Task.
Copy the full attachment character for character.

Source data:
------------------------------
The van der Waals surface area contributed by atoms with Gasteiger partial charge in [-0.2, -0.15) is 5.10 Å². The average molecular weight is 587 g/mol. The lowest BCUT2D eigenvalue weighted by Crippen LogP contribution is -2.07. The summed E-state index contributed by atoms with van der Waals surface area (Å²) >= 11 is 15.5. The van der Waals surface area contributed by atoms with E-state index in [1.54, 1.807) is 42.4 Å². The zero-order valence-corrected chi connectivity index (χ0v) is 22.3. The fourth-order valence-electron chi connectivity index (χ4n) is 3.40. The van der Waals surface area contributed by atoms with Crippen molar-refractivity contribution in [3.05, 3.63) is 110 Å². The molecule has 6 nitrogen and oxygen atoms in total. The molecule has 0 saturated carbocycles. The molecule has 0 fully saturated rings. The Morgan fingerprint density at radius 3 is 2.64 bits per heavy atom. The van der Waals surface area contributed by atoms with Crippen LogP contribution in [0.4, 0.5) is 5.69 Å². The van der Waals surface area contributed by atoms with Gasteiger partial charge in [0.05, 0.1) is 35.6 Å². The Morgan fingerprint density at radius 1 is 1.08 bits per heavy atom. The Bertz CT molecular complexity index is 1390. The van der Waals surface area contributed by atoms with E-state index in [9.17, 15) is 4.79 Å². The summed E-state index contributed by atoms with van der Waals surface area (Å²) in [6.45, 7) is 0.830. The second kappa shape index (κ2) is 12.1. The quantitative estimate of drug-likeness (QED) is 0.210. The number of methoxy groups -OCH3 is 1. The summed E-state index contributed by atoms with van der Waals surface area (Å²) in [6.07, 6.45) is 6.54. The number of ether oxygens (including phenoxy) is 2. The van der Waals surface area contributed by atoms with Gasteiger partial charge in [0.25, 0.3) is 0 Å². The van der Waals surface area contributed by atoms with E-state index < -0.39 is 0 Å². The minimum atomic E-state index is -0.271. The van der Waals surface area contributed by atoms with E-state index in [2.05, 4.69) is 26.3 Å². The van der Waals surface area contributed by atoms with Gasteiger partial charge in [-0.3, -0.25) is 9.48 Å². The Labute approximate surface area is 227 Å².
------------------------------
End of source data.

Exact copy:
The van der Waals surface area contributed by atoms with Gasteiger partial charge in [-0.2, -0.15) is 5.10 Å². The average molecular weight is 587 g/mol. The lowest BCUT2D eigenvalue weighted by Crippen LogP contribution is -2.07. The summed E-state index contributed by atoms with van der Waals surface area (Å²) >= 11 is 15.5. The van der Waals surface area contributed by atoms with E-state index in [1.54, 1.807) is 42.4 Å². The zero-order valence-corrected chi connectivity index (χ0v) is 22.3. The fourth-order valence-electron chi connectivity index (χ4n) is 3.40. The van der Waals surface area contributed by atoms with Crippen molar-refractivity contribution in [3.05, 3.63) is 110 Å². The molecule has 6 nitrogen and oxygen atoms in total. The molecule has 0 saturated carbocycles. The molecule has 0 fully saturated rings. The Morgan fingerprint density at radius 3 is 2.64 bits per heavy atom. The van der Waals surface area contributed by atoms with Crippen LogP contribution in [0.4, 0.5) is 5.69 Å². The van der Waals surface area contributed by atoms with Gasteiger partial charge in [0.05, 0.1) is 35.6 Å². The Morgan fingerprint density at radius 1 is 1.08 bits per heavy atom. The Bertz CT molecular complexity index is 1390. The van der Waals surface area contributed by atoms with E-state index in [9.17, 15) is 4.79 Å². The summed E-state index contributed by atoms with van der Waals surface area (Å²) in [6.45, 7) is 0.830. The second kappa shape index (κ2) is 12.1. The quantitative estimate of drug-likeness (QED) is 0.210. The number of methoxy groups -OCH3 is 1. The summed E-state index contributed by atoms with van der Waals surface area (Å²) in [6.07, 6.45) is 6.54. The number of ether oxygens (including phenoxy) is 2. The van der Waals surface area contributed by atoms with Gasteiger partial charge in [0.25, 0.3) is 0 Å². The van der Waals surface area contributed by atoms with E-state index < -0.39 is 0 Å². The minimum atomic E-state index is -0.271. The van der Waals surface area contributed by atoms with E-state index in [2.05, 4.69) is 26.3 Å². The van der Waals surface area contributed by atoms with Gasteiger partial charge in [-0.3, -0.25) is 9.48 Å². The Labute approximate surface area is 227 Å².